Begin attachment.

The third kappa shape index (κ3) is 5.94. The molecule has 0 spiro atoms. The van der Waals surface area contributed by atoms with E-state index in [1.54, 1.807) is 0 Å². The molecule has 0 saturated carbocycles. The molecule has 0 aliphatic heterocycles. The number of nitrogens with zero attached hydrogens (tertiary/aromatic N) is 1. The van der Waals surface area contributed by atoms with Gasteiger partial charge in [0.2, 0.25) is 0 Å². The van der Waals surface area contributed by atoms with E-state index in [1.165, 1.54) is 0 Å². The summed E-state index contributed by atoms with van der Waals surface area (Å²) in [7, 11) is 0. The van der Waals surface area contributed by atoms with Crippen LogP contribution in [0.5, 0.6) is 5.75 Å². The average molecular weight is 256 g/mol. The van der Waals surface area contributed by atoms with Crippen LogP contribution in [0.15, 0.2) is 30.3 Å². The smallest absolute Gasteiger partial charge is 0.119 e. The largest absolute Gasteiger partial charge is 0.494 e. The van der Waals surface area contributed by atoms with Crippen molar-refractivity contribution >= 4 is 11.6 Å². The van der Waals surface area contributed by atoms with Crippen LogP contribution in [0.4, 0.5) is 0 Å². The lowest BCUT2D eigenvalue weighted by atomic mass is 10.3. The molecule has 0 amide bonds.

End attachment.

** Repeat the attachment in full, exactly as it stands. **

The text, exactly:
The third kappa shape index (κ3) is 5.94. The molecule has 0 spiro atoms. The van der Waals surface area contributed by atoms with E-state index in [1.54, 1.807) is 0 Å². The molecule has 0 saturated carbocycles. The molecule has 0 aliphatic heterocycles. The number of nitrogens with zero attached hydrogens (tertiary/aromatic N) is 1. The van der Waals surface area contributed by atoms with Gasteiger partial charge in [0.2, 0.25) is 0 Å². The van der Waals surface area contributed by atoms with E-state index in [1.165, 1.54) is 0 Å². The summed E-state index contributed by atoms with van der Waals surface area (Å²) in [7, 11) is 0. The van der Waals surface area contributed by atoms with Crippen LogP contribution in [0.5, 0.6) is 5.75 Å². The average molecular weight is 256 g/mol. The van der Waals surface area contributed by atoms with Crippen LogP contribution in [0.15, 0.2) is 30.3 Å². The smallest absolute Gasteiger partial charge is 0.119 e. The largest absolute Gasteiger partial charge is 0.494 e. The van der Waals surface area contributed by atoms with Crippen molar-refractivity contribution >= 4 is 11.6 Å². The van der Waals surface area contributed by atoms with Crippen LogP contribution in [0.4, 0.5) is 0 Å². The lowest BCUT2D eigenvalue weighted by atomic mass is 10.3. The molecule has 0 amide bonds.